Pandemic recovery: scrutiny’s role in looking back and looking forward
It feels premature to admit it but it feels as though we are moving towards the end of the pandemic. We have a “roadmap” which we are told is “irreversible”, spring is coming, the local elections are on.
As the crisis recedes, it’s time to begin talking about reflection and recovery. In truth we almost started having this conversation last summer, but that was brought to a swift end in the autumn. Perhaps now we can finish the job.
Emergence from crisis is probably the best times to begin planning seriously for the future. The sense of emergency is still with us but so is the sense that better days are, inexorably, coming, and coming soon. It’s a time for bold decision-making, and for thinking very differently about the way that we work.
At the risk of repeating some of what we may have said on a similar subject nine months ago, there are two connected tasks to perform.
First, looking back – reflecting and debriefing from the crisis. How did we change, and what can we learn – as councils, and as communities? We’ve all made extraordinary efforts, and we need to identify what of those changes we want to keep permanently, and which we want to discard.
Second, looking forward. We have a generational opportunity to remake our institutions and priorities for a post-pandemic world. Many of the plans made before March 2020 are obsolete. This is about the economy and economic recovery, but it’s about a “levelling up” of society and of our relationships with one another, as well.
As ever, there’s a role for scrutiny in both of those tasks, but only if we take the action to design that scrutiny in right now. Scrutiny councillors will have the political acuity and understanding of community needed to make a big contribution as local conversations about the past, and the future, snowball in the coming months. Scrutiny could, in fact, be the place where some of those conversations end up happening.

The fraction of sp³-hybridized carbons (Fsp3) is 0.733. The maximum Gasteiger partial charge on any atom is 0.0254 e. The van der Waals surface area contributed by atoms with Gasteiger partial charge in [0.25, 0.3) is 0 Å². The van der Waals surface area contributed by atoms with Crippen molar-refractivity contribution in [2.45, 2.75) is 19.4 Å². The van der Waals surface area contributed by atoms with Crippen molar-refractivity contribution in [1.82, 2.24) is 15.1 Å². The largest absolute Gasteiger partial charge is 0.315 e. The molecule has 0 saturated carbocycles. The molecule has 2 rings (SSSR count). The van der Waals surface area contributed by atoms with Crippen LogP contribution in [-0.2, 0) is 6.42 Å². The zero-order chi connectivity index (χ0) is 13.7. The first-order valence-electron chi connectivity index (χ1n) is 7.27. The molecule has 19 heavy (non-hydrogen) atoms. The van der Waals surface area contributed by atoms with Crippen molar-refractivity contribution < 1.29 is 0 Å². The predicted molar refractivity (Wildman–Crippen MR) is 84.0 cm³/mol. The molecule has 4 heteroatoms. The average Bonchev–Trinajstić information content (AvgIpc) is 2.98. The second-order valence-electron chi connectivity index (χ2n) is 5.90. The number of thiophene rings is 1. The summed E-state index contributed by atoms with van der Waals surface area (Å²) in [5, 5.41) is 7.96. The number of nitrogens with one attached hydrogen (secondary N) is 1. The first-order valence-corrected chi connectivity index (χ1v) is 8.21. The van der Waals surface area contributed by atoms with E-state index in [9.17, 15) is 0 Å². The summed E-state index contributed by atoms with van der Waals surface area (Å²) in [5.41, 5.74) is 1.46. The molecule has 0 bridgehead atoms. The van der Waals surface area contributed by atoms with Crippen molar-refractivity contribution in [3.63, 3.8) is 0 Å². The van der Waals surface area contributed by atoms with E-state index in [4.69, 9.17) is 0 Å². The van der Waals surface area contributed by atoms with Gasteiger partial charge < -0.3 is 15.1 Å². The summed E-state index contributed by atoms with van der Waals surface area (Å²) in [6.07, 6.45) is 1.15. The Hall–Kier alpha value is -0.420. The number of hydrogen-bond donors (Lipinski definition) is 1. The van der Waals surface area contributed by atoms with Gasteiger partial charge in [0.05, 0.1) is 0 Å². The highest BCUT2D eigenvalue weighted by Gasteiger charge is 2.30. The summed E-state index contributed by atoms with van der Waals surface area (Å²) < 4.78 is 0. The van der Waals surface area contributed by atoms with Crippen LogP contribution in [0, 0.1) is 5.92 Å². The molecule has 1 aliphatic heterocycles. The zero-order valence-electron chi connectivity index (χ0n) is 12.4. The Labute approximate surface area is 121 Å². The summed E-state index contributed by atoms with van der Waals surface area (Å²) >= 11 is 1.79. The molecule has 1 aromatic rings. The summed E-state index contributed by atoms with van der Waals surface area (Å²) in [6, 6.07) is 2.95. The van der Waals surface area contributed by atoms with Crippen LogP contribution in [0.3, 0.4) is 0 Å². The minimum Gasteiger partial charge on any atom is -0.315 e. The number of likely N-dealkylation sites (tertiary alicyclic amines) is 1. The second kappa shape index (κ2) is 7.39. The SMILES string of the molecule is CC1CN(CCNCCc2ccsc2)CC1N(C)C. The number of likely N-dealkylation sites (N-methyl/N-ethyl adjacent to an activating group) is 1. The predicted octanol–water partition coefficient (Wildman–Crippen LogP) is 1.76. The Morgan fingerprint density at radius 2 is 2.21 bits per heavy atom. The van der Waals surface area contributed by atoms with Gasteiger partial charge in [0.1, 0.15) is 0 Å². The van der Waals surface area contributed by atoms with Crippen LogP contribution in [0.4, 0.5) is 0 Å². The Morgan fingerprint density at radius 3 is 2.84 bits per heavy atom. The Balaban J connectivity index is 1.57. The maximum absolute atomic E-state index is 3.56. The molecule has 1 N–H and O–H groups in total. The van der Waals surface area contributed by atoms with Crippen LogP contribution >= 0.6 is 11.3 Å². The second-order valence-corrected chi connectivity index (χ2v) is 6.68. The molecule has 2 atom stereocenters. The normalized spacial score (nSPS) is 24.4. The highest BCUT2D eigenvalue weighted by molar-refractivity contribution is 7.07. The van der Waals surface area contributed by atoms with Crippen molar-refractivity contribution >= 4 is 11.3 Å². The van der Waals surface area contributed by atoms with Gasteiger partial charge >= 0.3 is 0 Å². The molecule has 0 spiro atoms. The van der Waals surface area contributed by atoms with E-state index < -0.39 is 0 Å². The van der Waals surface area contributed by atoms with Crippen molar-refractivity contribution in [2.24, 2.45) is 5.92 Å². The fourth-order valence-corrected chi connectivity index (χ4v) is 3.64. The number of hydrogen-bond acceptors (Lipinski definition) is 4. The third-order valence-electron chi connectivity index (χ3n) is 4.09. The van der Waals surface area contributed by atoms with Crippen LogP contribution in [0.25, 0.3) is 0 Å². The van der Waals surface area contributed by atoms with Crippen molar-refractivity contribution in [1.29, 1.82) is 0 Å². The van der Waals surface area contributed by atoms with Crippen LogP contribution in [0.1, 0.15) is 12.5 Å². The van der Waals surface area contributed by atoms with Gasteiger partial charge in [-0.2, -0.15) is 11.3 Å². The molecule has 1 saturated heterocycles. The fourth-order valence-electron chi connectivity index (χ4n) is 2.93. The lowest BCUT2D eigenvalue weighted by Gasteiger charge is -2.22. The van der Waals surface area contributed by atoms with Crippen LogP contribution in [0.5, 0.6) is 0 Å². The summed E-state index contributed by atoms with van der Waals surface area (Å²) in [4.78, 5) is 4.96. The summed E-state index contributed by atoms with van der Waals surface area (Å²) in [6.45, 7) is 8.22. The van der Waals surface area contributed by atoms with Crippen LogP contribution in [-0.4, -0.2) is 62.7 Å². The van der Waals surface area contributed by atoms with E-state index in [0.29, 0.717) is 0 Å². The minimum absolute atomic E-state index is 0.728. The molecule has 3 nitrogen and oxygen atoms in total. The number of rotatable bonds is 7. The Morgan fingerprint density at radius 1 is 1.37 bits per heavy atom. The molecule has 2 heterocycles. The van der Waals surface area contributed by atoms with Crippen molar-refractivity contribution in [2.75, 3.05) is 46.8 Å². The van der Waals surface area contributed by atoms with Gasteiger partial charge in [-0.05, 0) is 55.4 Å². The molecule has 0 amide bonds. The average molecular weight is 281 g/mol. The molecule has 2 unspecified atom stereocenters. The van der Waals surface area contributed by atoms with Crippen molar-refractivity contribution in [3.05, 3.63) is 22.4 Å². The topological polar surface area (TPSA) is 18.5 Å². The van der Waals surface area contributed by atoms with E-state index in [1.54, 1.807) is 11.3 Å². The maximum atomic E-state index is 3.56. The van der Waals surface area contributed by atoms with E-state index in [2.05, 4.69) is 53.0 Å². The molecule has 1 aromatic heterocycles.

Scrutiny as a crucible for public debate on the future shape of public services, public spaces, local areas? It sounds ambitious, particularly in an environment where those in leadership positions might wish to simply “return to normal”, or where the pressing financial challenge for councils overshadows the need for horizon scanning with an immediate, existential crisis for the sector.
But maybe this is why such a role for scrutiny in necessary – to force that conversation, to provide the organisational capacity for it to happen.
In the coming months we plan to produce material on scrutiny’s role in emergence from the pandemic, and to do so we want to understand more about what you are doing right now to plan for this. Do you have a strong sense in your mind about what you want to achieve? Is scrutiny still up to its neck with immediate, covid-related work? Whatever your experiences or state of readiness, we are keen to hear from you and to talk about this challenge. Get in touch with us at firstname.lastname@example.org .